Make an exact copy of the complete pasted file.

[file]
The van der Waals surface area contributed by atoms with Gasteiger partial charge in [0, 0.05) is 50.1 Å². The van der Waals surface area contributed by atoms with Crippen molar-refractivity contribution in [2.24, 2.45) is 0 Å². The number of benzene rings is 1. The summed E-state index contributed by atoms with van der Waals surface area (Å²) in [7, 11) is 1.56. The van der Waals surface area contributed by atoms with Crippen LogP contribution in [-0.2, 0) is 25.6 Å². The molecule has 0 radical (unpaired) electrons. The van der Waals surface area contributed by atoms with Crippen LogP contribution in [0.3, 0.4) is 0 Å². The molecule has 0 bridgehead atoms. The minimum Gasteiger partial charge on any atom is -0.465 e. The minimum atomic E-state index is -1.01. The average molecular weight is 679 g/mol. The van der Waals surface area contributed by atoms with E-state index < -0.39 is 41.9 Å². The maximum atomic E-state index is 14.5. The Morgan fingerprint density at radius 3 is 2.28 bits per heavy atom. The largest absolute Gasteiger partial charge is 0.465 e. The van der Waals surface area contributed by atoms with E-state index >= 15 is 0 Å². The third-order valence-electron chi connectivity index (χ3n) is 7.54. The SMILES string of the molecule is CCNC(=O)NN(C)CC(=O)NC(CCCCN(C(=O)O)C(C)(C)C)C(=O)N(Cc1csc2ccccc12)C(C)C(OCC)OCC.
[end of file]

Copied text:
The van der Waals surface area contributed by atoms with Gasteiger partial charge in [0, 0.05) is 50.1 Å². The van der Waals surface area contributed by atoms with Crippen molar-refractivity contribution in [2.24, 2.45) is 0 Å². The number of benzene rings is 1. The summed E-state index contributed by atoms with van der Waals surface area (Å²) in [7, 11) is 1.56. The van der Waals surface area contributed by atoms with Crippen LogP contribution in [-0.2, 0) is 25.6 Å². The molecule has 0 radical (unpaired) electrons. The van der Waals surface area contributed by atoms with Crippen LogP contribution in [0.3, 0.4) is 0 Å². The molecule has 0 bridgehead atoms. The minimum Gasteiger partial charge on any atom is -0.465 e. The minimum atomic E-state index is -1.01. The average molecular weight is 679 g/mol. The van der Waals surface area contributed by atoms with E-state index < -0.39 is 41.9 Å². The maximum atomic E-state index is 14.5. The Morgan fingerprint density at radius 3 is 2.28 bits per heavy atom. The largest absolute Gasteiger partial charge is 0.465 e. The van der Waals surface area contributed by atoms with E-state index >= 15 is 0 Å². The third-order valence-electron chi connectivity index (χ3n) is 7.54. The SMILES string of the molecule is CCNC(=O)NN(C)CC(=O)NC(CCCCN(C(=O)O)C(C)(C)C)C(=O)N(Cc1csc2ccccc12)C(C)C(OCC)OCC.